What on Earth? The story behind rare earth minerals
Rare earth minerals hold the key to technological devices of today, but what do we know about them? We take a look at what makes rare earth minerals a substantial element in the modern world.
Rare earth elements are a collection of elements that are found within the earth's crust. They are essential to many modern technological devices such as computers, electronics, information networks, communications technologies, advanced transport, defence, environmental mitigation, and much more. They are useful due to the fact that they possess particular properties such as luminescence, magnetism and electrochemical properties – properties that help rare earth elements to aid our technology by offering various functionalities. Reduced weights, lowered emissions, reduced energy consumption, better efficiency, miniaturization, improved performance, speed, thermal stability, durability and just about any desirable mechanical or chemical property with which we wish to imbue a device or system can be achieved through rare earth minerals
How are rare earths formed?
Most, if not all rare earths are already formed, except where volcanic processes may create them. It is the weathering of rocks into sediments which are deposited into a range of geological locations and environments that allow us to find rare earths. They are most often found on shorelines, in rivers, alluvial fans and deltas. Erosion works to concentrate dense materials into deposits which are called placers. The source of the erosion determines which rare earth elements will be found concentrated with element bearing minerals like xenotime and monazite.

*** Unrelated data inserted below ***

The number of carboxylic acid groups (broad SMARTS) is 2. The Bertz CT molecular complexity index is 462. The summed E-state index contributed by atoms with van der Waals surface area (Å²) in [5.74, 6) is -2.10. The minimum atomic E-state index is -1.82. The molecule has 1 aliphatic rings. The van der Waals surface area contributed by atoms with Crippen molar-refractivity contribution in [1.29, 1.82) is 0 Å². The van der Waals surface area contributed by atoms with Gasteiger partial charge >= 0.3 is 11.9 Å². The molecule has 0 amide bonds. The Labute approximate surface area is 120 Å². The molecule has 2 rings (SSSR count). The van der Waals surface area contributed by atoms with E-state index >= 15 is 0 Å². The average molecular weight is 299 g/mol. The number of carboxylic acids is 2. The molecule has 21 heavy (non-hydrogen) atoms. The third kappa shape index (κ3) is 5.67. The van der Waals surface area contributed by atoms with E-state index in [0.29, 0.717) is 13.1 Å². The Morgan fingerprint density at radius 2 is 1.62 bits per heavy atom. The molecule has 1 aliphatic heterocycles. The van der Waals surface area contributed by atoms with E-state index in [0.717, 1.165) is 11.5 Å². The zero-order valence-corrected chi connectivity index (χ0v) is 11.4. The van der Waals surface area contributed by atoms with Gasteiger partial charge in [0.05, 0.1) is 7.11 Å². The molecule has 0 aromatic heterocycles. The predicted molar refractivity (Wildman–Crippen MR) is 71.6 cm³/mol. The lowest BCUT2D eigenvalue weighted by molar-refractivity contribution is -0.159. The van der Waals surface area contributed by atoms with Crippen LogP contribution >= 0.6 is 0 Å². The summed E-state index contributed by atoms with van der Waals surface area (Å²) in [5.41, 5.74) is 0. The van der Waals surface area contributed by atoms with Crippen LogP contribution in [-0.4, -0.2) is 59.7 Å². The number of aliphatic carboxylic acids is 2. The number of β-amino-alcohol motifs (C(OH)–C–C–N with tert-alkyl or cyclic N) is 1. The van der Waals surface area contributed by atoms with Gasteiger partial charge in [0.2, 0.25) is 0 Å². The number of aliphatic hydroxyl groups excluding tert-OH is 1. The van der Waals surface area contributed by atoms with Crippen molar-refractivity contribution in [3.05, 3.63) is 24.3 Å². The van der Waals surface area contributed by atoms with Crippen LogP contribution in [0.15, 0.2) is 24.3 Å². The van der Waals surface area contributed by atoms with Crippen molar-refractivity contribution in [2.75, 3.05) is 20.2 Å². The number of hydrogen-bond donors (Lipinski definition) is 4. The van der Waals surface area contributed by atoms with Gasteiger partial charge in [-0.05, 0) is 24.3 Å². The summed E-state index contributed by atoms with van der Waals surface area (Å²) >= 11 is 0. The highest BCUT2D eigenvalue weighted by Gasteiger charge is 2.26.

Where are rare earths found?
Rare earth minerals are found in mines all over the globe. The rates at which they are found are nearly uniform worldwide, though there are a few places where by chance, their concentration seems to be more pronounced. Due to the even global distribution of rare earth elements, it is generally accepted that they were already formed and contained in the rocky objects that formed our planet before those objects gathered together to form the Earth.
How are rare earths used?
The uses of rare earths are usually in the creation of special alloys. These alloys are used to achieve the various functionalities mentioned above as many of the components in delicate computerized circuitry and other sensitive mechanical elements require very specific properties. Hardness, weight, and conductivity are just a few which must be matched to very specific standards.
What are best practices for mining rare earths?
Modern and advanced mining technologies and the regularity constraints that mining companies are restricted by having had a major impact on the best practices of the industry, meaning mining techniques and methods have become more sensitive to environmental concerns. Current “Green” methods of mining must become more common in the industry if it is to remain sustainable and viable in the decades to come. For these reasons, plans to improve the technology in ways that are less damaging to the environment are always being researched.
Efforts to improve the environmental sensitivity of mining processes include:
- Closing down unregulated or illegal mines
- Selecting environmentally friendly processes
- Implementing newly discovered clean mining technologies
- Cleaning up shut-down mines
- Reevaluating Cut-off Grades
- The development of “Green” Mining Tech
The plans described in modern mining regulatory documents cover many of the same problems that are inherent in the mining of other strategic elements and are not necessarily limited to the mining of rare earth minerals.
Which companies make the most profit from rare earths?
Recognising industry leaders in rare earth mining is an important part of how developing and new companies can model their business plans. Major corporations are always looking to their peers to see how each is behaving within the circumstances under which they must operate. Regulatory restrictions, geological peculiarities, environmental concerns, and Geopolitics are just a few of the circumstances that vary from one firm to another.